The chicken at Bocado
The chicken at No. 246

Restaurants like the hot, hot No. 246 in Decatur Ga. and Bocado in Atlanta, aren’t diet hostile per se. They’re just a little short on strategies in the kitchen to layer on flavor without layering on fat.

All that farm-to-table, local, Italian-ish stuff on the menu relies heavily on butter, oil or other fattening ingredients to impart taste. And in the end, rather than celebrating the ingredients, it’s as if every single dish is buried deep in the folds of a down comforter of fat.

Even if you’re not The Restaurant Dieter, it’s got to get boring.┬áCan’t a vegetable like sweet potatoes exist on Bocado’s nightly changing menu without layering in nuts, brown butter or covering brussels sprouts in a bath of EVOO? Why are all the vegetable preparations among the sides at No. 246 fattening?

This past weekend was an all-eat-out weekend for us. Helpful servers found themselves pointing helplessly to the fish on the menu — as if that alone made something low fat. One did the eye roll and that friendly mock groan that said, “Buddy, you’ve come to the wrong place.” He followed it by saying, sheepishly, “Our chef is French.”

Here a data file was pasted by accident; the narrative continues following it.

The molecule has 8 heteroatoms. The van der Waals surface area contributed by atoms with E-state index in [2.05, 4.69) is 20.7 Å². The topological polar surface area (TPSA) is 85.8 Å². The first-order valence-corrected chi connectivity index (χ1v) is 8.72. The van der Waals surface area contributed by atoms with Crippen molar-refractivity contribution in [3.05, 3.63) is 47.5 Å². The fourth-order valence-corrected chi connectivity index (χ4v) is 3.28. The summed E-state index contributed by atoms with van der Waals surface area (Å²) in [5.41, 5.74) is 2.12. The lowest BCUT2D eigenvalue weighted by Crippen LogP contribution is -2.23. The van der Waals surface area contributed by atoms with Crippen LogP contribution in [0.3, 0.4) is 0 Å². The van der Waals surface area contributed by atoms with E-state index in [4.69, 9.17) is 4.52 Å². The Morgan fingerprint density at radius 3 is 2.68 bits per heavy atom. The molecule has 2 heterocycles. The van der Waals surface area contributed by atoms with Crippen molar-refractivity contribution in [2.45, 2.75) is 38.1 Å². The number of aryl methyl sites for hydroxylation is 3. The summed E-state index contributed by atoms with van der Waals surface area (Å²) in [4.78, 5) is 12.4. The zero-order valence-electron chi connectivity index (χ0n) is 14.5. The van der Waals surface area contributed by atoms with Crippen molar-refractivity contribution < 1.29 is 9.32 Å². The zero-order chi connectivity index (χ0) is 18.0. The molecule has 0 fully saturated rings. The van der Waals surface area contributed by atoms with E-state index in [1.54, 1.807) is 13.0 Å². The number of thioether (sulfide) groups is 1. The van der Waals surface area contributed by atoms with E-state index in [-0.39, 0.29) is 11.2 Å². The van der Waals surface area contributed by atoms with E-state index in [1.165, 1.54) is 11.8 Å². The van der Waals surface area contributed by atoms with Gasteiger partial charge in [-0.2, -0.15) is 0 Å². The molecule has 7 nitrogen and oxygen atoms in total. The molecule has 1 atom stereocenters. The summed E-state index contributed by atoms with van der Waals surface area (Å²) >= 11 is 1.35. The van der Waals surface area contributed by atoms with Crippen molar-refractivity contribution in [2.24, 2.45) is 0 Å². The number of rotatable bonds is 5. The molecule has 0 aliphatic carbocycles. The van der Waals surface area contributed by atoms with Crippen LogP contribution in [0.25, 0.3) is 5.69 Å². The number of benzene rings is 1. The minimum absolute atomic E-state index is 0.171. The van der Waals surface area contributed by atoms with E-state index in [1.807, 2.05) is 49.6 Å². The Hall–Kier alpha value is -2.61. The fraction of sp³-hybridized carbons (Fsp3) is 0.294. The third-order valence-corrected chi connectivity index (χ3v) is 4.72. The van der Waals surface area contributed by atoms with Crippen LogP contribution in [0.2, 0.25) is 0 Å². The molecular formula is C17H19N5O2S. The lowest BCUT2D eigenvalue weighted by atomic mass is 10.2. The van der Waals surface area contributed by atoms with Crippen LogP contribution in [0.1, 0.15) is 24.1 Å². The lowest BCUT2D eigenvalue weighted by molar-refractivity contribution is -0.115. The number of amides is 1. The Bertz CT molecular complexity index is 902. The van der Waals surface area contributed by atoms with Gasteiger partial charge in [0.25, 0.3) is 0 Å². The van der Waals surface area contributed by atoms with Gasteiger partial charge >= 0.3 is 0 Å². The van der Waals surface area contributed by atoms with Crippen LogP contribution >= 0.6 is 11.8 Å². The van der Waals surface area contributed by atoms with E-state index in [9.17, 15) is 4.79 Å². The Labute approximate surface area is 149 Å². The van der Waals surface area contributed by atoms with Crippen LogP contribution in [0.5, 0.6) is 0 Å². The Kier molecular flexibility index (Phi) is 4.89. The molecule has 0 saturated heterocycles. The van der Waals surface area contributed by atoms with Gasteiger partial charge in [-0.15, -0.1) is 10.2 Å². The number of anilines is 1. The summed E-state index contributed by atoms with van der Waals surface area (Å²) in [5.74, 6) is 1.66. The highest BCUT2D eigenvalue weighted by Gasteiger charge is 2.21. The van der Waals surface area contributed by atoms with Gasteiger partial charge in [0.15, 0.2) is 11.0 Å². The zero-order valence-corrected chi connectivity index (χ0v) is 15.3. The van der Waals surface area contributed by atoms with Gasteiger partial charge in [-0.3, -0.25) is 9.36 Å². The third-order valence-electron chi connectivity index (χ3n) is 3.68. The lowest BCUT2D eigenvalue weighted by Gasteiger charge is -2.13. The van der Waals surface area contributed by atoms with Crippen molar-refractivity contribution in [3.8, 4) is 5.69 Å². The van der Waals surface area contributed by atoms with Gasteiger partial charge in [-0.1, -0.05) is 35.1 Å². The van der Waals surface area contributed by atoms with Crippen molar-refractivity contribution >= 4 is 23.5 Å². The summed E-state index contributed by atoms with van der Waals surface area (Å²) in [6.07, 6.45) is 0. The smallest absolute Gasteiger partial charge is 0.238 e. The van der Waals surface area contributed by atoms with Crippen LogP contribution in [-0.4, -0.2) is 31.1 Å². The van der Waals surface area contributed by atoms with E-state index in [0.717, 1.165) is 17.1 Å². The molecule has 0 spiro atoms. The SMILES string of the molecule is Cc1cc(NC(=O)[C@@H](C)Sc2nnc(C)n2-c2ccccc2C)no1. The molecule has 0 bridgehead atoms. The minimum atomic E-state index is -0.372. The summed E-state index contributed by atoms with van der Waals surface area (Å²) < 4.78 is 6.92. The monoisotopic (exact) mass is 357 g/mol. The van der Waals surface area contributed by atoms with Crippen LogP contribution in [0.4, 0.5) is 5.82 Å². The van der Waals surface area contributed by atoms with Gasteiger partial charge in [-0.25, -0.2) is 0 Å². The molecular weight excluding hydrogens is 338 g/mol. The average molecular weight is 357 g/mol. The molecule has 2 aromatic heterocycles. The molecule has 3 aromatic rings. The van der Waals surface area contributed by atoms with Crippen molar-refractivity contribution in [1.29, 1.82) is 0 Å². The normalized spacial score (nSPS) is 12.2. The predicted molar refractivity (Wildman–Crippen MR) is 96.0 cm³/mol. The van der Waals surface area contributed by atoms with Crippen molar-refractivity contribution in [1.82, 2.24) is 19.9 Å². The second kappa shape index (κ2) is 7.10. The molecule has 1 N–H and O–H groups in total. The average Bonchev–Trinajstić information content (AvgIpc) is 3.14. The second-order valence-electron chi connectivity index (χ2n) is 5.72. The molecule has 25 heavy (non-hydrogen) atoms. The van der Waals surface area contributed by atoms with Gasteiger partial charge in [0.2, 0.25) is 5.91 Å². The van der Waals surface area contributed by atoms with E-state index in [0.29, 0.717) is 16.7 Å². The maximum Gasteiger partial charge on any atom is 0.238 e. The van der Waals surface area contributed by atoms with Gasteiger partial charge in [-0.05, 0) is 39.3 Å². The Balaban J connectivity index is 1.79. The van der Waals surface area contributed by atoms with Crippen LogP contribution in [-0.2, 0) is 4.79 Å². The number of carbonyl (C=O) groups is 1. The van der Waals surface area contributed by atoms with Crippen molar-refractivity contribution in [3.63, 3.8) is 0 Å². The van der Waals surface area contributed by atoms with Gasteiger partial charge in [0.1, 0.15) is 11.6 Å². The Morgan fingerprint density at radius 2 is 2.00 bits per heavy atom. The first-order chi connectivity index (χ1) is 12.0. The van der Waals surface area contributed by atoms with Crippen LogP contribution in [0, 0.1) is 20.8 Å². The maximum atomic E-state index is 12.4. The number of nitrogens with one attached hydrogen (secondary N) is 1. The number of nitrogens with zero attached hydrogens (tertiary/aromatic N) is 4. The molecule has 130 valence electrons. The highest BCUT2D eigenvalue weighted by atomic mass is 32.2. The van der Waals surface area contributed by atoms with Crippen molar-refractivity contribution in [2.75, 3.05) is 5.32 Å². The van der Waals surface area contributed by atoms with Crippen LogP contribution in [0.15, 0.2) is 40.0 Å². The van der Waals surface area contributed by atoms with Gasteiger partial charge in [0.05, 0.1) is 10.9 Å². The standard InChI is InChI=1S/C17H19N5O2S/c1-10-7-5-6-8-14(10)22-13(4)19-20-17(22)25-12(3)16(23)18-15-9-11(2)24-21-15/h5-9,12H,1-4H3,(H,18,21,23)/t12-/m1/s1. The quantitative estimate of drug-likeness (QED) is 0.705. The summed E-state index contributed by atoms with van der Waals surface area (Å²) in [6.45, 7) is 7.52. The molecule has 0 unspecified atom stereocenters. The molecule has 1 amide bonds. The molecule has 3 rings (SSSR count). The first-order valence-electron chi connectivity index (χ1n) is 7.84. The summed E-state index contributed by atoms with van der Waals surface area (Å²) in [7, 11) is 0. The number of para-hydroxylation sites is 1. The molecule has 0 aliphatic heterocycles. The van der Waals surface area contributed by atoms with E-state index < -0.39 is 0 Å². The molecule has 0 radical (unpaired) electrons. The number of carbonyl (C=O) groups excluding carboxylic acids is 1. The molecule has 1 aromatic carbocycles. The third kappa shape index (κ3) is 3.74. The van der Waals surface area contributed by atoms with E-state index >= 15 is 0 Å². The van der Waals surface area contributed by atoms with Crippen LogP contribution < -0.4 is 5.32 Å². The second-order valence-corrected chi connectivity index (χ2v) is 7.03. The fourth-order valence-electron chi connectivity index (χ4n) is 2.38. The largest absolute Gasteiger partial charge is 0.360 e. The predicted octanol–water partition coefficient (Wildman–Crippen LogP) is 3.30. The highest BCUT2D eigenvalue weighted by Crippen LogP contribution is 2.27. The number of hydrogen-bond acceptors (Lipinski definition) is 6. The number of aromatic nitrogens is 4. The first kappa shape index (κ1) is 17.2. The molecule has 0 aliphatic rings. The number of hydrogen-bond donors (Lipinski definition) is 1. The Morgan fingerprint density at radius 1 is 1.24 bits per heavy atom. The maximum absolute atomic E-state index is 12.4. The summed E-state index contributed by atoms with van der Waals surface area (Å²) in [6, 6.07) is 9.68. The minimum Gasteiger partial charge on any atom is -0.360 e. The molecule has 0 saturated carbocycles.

At both restaurants, I ordered the chicken, peeled off the fat crusted skin and ignored the fat transference vehicles such as the grits at Bocado and the bacon-and-sherry sauce at No. 246.

Bocado’s beet salad

Both servers did their best. They cheerfully assented to cheese and dressing “on the side” for salads. At No. 246 it was an uninspired salad with greens, strawberries, farmer cheese and pistachios with a balsamic vinaigrette. Bocado did better with a salad of beet, orange, avocado, hazelnuts, fennel, faro and a balsamic vinaigrette. The crunchy fennel and orange, combined with just a touch of the feta, both provided a kick that made it even easier to go light on the dressing.

If you’re not dieting, throw that down comforter of fat over yourself and go. Yawn.